LAS VEGAS — Tom Brady wasn’t drafted in the first round.
Neither was Russell Wilson nor Derek Carr nor Dak Prescott nor Jimmy Garoppolo. And so if Malik Willis and Matt Corral want to rationalize their first-round snub by NFL teams Thursday night, they can grasp onto those facts.
Both quarterbacks, who came to town dreaming of a first-round call during the NFL draft, will continue hoping to hear their names Friday night when the second and third rounds play out on the NFL and national television stage.
“I can be that QB that nobody expected to be there,” Corral told OutKick. “I’m fine with that. I don’t care about expectations. I don’t care about who thinks what. All I care about is controlling what I can control and making the most of it.”
It’s not a surprise Corral didn’t go in the first round. Getting there would have required a run on quarterbacks that never materialized. University of Pittsburgh QB Kenny Pickett was the only one selected in the first round.
But Willis not being picked in the first round is different. He fully believed he was getting a first-round call because he has the arm talent, ability to escape the pocket, and build to be an NFL starter.
But, ultimately, teams backed away because Willis is a project. It’s going to take him a year or maybe even two to make the big jump from Liberty University to NFL starter, and no team was willing to invest a first-rounder on that process.
“Whatever God’s plan is, I’ll be fine with it,” Willis said.
Despite the first-round snubs and the narrative that this is a substandard draft class, there will be a run on quarterbacks — likely in the second and third rounds.
With Corral, Willis, Cincinnati’s Desmond Ridder, North Carolina’s Sam Howell and perhaps even Nevada’s Carson Strong in the mix, teams that need a quarterback are expected to weigh selecting those players.
So which teams?
Well, forget Carolina for now. The Panthers don’t even have a second- or third-round pick, so the only way they get into the game is by trading away future picks or a player to get into one of those rounds.
But there is a half-dozen teams that are in play for the QBs.
The Tennessee Titans select at No. 35 and they’re committed to Ryan Tannehill for the upcoming season, but his time with the club beyond that looks tenuous. He’s been disappointing in the postseason on a team that’s otherwise built for postseason success.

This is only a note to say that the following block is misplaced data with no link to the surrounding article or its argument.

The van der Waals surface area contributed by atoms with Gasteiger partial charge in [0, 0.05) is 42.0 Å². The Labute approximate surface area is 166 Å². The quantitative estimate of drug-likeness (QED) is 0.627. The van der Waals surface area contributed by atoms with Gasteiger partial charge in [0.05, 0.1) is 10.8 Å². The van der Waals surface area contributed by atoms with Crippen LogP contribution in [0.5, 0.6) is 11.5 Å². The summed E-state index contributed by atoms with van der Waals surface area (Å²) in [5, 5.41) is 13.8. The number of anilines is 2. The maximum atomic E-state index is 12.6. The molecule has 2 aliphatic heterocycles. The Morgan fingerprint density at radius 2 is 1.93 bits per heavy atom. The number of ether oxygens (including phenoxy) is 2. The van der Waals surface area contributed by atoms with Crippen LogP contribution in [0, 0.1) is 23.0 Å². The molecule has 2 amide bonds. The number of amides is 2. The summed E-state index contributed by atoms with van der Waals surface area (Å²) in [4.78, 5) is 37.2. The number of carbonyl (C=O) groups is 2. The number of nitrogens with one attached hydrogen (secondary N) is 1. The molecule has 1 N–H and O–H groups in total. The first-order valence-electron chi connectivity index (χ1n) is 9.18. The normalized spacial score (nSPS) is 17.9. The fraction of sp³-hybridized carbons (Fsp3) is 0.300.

Tannehill is clearly the weak link on the team now, and moving to a Willis, Corral, or Ridder would give the Titans an option for the future beyond this year.
The New York Giants select at No. 36 Friday night. They’re committed to Daniel Jones as their starter next season, but they declined to exercise the fifth-year option on him. So his future beyond this year is uncertain.
The Seattle Seahawks select at No. 40, and no one is buying that Drew Lock is the future given his past with Denver. The Seahawks found Wilson in the third round a decade ago and might be hoping to repeat the feat this draft.
The Indianapolis Colts select at No. 42, and they love Matt Ryan as their starter for 2022. But Ryan will be 37-years-old next month and his mobility is a concern.
The Atlanta Falcons select at No. 43, and they’ve got Marcus Mariota as their starter for the coming season. Mariota is only 28, but the issue is he has a long history of injuries and inconsistent performances. No one is suggesting he’s locked in as the Falcons’ starter for years to come.
Finally, the Washington Commanders select at No. 47, and they met with every viable early-round quarterback in the draft. But they held a private workout with only one — Strong.
Corral, it should be said, thinks he should be taken Friday because he’s ready to offer teams more than just ability.
“I say this in every interview and I say it first because if I didn’t have the arm talent and didn’t have my ability to escape the pocket and make plays, and I feel that alone separates me, but what’s most important to me and what I think coaches want and wins Super Bowls is being a servant leader,” Corral said.
Corral believes he’s ready to be the face of a franchise.
“I am because I’m mature enough and I’ve had a lot of experience being on the big stage at a young age, and I think I’ve handled it correctly,” he said. “Looking where I am now, I have an opportunity to be the face of a franchise, and that’s what I want to be.”
All he has to do is find the franchise.
Follow on Twitter: @ArmandoSalguero